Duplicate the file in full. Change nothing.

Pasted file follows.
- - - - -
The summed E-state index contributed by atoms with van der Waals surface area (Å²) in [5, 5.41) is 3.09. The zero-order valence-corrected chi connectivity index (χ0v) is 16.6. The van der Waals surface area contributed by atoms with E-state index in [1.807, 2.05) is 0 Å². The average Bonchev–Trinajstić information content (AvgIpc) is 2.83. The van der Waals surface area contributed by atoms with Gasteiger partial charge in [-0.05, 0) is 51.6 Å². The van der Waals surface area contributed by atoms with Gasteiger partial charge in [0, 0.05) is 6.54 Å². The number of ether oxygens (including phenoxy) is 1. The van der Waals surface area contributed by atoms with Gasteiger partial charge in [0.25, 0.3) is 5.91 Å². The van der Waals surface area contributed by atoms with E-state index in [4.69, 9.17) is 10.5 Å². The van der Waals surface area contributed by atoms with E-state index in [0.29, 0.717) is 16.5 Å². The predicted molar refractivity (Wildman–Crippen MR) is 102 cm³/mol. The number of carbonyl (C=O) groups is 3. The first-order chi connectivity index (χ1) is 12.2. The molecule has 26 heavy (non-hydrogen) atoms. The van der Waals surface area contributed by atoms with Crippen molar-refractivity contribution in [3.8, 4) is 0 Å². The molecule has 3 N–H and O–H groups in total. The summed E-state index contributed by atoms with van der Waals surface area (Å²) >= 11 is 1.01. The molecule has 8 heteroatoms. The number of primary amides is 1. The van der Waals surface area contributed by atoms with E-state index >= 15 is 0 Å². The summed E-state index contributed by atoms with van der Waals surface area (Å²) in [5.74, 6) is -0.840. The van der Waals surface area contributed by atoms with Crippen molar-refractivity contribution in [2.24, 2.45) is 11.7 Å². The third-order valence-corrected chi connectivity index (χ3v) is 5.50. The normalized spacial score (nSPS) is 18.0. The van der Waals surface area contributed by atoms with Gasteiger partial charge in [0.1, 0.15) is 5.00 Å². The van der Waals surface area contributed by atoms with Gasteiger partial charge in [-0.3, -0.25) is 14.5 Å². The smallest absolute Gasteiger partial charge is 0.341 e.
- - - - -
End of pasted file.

The summed E-state index contributed by atoms with van der Waals surface area (Å²) in [5, 5.41) is 3.09. The zero-order valence-corrected chi connectivity index (χ0v) is 16.6. The van der Waals surface area contributed by atoms with E-state index in [1.807, 2.05) is 0 Å². The average Bonchev–Trinajstić information content (AvgIpc) is 2.83. The van der Waals surface area contributed by atoms with Gasteiger partial charge in [-0.05, 0) is 51.6 Å². The van der Waals surface area contributed by atoms with Gasteiger partial charge in [0, 0.05) is 6.54 Å². The number of ether oxygens (including phenoxy) is 1. The van der Waals surface area contributed by atoms with Gasteiger partial charge in [0.25, 0.3) is 5.91 Å². The van der Waals surface area contributed by atoms with E-state index in [4.69, 9.17) is 10.5 Å². The van der Waals surface area contributed by atoms with E-state index in [0.29, 0.717) is 16.5 Å². The predicted molar refractivity (Wildman–Crippen MR) is 102 cm³/mol. The number of carbonyl (C=O) groups is 3. The first-order chi connectivity index (χ1) is 12.2. The molecule has 26 heavy (non-hydrogen) atoms. The van der Waals surface area contributed by atoms with Crippen molar-refractivity contribution in [3.8, 4) is 0 Å². The molecule has 3 N–H and O–H groups in total. The summed E-state index contributed by atoms with van der Waals surface area (Å²) >= 11 is 1.01. The molecule has 8 heteroatoms. The number of primary amides is 1. The van der Waals surface area contributed by atoms with E-state index >= 15 is 0 Å². The summed E-state index contributed by atoms with van der Waals surface area (Å²) in [5.74, 6) is -0.840. The van der Waals surface area contributed by atoms with Crippen molar-refractivity contribution in [2.24, 2.45) is 11.7 Å². The third-order valence-corrected chi connectivity index (χ3v) is 5.50. The normalized spacial score (nSPS) is 18.0. The van der Waals surface area contributed by atoms with Gasteiger partial charge in [0.1, 0.15) is 5.00 Å². The van der Waals surface area contributed by atoms with Gasteiger partial charge in [-0.3, -0.25) is 14.5 Å². The smallest absolute Gasteiger partial charge is 0.341 e.